Cross Border Giving Around the World By Dr. Gary Hoag
Constructive Cross Border Giving Around the World
As we draw closer to Christ and grow in generosity, our heart of compassion enlarges for addressing big needs around the world. People cry for help, and we want to respond. But often our aid creates unhealthy dependency on external support. What if there is a way to build up local disciples to address the needs in an ongoing way?I think there is, and I get inspiration from Acts 16:9-10.
In that text, Paul saw a vision of a man “standing and begging” and saying, “come over… and help us.” The fact that the man was standing and begging reveals he was in a posture of service, not helplessness. From this text and my interaction with national workers around the world, I want to suggest two approaches to cross border giving that can “come and help” in a manner that reaps constructive results.
Support “Coffee Bean” Strategies
Let me explain with a story. At a break in GTP meetings in Central America in November 2020, I toured Finca Filadelphia, a coffee plantation that has operated for over a century in Antigua, Guatemala. There, I learned a powerful lesson, which I’ve shared widely ever since. It’s the secret to sustainability.
“Did you know that every coffee bean has two seeds?” the guide said. “One to share and one to sow!” He continued, “If we shared or consumed both seeds, since the plants take so long to produce fruit, we’d have no more coffee.” With a smile he added, “If we sowed both, we would not enjoy any coffee, and that’s not good either.”
So, a “coffee bean” strategy is one that uses about half the funding for program and half to rally new partnership. When a ministry overseas seeks $20,000, don’t send the money if 100% of the funds will be spent on program. Once they use up the funds, they will call for further outside support. Your gift leaves them no better off in the long
Instead, suggest that the ministry allocates about 50% or $10,000 for program and 50% or $10,000 for partnership work to raise local funds. This way, once they deplete the $20,000, rather than find themselves empty, they will be enriched with local giving. You can encourage healthy growth by asking them to report both program and partnership metrics.
Make Gifts that “Teach People to Fish”
Here, of course, I aim to bring to your mind the saying, “Give a man a fish and feed him for a day. Teach him how to fish and feed him for a lifetime.” With this approach, I urge you to make gifts that strengthen God’s workers and grow local capacity, rather than merely funding projects with 100% of the outside aid. Gifts like this become gifts that keep on giving. But how?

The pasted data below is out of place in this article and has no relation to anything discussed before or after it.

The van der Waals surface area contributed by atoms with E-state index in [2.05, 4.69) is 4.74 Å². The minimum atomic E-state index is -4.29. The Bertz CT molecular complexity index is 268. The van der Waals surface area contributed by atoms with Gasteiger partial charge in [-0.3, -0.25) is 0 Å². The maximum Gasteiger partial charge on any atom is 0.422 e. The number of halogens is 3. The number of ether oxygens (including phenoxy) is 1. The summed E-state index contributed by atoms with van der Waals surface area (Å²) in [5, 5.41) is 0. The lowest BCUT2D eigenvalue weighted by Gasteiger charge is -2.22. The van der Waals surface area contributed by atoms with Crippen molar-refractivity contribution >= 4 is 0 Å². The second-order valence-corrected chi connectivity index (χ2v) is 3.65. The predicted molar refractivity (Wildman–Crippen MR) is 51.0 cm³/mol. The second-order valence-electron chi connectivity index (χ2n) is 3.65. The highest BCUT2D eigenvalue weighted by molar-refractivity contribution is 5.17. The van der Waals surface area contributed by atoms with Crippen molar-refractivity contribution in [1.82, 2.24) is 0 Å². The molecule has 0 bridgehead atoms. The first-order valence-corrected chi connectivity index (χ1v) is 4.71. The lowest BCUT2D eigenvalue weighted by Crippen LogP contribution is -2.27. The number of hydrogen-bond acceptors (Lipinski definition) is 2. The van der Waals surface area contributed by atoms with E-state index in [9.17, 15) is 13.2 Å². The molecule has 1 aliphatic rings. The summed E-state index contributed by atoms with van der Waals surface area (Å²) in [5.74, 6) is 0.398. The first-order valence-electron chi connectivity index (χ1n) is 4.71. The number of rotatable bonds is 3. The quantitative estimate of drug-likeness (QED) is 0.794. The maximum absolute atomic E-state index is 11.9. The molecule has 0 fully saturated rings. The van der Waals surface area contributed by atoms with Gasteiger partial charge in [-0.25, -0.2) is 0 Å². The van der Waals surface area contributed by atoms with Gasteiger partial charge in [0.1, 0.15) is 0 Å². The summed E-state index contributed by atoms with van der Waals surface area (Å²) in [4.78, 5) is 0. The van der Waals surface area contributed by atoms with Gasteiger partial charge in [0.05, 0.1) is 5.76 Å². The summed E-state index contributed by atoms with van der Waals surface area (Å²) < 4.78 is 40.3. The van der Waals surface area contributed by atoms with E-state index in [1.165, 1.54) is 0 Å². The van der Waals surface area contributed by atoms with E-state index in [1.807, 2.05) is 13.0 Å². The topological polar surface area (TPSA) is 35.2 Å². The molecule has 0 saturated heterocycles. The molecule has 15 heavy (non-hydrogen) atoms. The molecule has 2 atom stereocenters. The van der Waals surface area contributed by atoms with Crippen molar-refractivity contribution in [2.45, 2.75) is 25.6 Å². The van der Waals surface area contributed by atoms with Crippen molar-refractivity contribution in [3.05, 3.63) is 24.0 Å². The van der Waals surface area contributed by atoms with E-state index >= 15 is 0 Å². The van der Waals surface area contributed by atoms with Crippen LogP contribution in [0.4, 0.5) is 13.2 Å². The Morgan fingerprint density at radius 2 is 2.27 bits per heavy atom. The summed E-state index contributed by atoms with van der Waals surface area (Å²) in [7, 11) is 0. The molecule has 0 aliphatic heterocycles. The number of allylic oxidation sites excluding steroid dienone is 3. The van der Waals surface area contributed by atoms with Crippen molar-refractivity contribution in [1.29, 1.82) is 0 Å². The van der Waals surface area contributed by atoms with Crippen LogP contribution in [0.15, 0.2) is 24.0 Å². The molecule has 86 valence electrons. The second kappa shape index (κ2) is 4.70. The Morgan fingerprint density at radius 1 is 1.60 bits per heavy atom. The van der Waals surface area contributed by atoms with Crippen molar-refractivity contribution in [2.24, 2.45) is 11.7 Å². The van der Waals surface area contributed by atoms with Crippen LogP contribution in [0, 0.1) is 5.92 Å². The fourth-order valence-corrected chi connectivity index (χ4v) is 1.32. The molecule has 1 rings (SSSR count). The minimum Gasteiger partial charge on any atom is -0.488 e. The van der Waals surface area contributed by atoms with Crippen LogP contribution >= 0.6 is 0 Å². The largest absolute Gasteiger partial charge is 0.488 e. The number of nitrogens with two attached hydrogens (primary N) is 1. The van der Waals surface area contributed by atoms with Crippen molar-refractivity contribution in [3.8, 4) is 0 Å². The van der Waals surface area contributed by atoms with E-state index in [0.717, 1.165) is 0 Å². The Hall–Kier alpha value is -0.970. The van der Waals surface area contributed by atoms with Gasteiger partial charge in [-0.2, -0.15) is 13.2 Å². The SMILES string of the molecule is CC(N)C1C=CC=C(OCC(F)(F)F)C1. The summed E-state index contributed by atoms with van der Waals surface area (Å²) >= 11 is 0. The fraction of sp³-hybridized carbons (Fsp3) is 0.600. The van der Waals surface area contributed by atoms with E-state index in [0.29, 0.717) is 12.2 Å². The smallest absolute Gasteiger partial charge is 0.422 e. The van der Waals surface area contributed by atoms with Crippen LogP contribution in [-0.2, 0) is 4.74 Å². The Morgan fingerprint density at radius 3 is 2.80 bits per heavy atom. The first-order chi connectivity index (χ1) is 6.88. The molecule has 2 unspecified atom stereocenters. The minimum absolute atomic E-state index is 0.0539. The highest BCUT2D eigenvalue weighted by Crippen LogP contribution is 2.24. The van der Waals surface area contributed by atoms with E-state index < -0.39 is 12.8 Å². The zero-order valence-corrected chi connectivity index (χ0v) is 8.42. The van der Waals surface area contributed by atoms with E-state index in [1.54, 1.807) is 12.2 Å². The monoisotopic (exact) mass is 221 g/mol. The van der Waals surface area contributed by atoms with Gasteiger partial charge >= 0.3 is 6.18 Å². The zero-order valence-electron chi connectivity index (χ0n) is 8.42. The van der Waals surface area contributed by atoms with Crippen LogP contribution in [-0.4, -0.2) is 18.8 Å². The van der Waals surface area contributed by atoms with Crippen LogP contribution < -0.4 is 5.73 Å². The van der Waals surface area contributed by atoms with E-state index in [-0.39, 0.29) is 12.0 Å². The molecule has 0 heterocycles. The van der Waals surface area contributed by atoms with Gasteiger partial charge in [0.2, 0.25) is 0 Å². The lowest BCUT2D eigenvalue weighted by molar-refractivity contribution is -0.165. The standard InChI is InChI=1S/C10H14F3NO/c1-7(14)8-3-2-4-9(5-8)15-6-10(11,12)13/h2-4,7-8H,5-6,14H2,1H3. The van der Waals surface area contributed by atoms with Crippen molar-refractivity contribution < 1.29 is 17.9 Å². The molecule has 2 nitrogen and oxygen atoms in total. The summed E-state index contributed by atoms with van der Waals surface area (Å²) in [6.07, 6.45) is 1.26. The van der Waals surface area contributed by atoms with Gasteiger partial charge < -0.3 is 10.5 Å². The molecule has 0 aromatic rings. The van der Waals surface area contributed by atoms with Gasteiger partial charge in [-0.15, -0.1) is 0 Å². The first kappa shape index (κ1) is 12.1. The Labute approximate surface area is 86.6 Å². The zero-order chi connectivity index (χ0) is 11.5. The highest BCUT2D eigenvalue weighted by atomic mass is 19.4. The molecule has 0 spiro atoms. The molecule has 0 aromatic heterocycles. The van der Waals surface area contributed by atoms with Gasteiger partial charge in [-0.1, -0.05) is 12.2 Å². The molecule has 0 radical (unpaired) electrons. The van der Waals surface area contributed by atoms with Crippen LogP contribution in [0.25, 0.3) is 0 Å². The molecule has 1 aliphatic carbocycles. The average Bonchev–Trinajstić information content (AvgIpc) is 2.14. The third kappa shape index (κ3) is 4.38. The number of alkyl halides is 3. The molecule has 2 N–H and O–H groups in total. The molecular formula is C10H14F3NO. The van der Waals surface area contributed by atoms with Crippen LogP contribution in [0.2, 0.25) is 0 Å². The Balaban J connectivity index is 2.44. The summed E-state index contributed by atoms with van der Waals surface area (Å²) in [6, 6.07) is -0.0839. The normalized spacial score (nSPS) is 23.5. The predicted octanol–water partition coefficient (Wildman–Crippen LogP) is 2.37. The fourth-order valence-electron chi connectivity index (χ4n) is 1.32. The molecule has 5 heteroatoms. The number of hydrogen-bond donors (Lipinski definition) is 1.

Make sure your gift builds up local stewards and bolsters ministries by asking them to demonstrate compliance with biblical standards, similar to the Seven Standards of Responsible Stewardship of ECFA for ministries in the USA. At GTP, we call them “peer accountability groups” or PAGs. We have helped set up PAGs in eight countries and counting. Find a list here.
PAGs foster local sustainable ministry by coaching stewards to position ministries for flourishing by following standards linked to fundraising, administration, and governance. If the ministry you support works in a country with a PAG, advise them to join to help them build trust and capacity. If not, let us know. GTP may be able to aid them starting a PAG there.
In addition to teaching stewards and expecting the ministries they serve to follow standards, designate all or a portion of your $20,000 gift as a matching gift. This requires the ministry to put to practice what they learn and raise local funds. You may offer additional gifts over multiple years to help them build a healthy base of local, regional, and national support.
The Choice is Yours!
Next time you hear cries for help from across international borders around the world, don’t just send money. Handouts create dependencies! Instead, make the choice to empower disciples to do the program and partnership work necessary for local sustainability.
Support “coffee bean” strategies that simultaneously grow program and partnership. And make gifts that “teach people to fish” or that build up stewards and teach them to follow standards that honor God and position them to flourish.
Gary G. Hoag, Ph.D., loves coffee and teaching people to catch trout on a fly rod. He serves as President & CEO of Global Trust Partners (GTP). In obedient service to Jesus Christ, GTP multiplies faithful stewards and mobilizes peer accountability groups (like ECFA in the USA) to build trust and to grow local generous giving to God’s work. To learn more, visit gtp.org
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From personal experience in business leadership, I’ve identified 10 false beliefs frequently held by Christian business leaders, often subconsciously. 10 Common Obstacles Christian Business Leaders Encounter and How to Overcome Them offers a side-by-side comparison of those false beliefs and the reality of God’s perspective about you and what you do.
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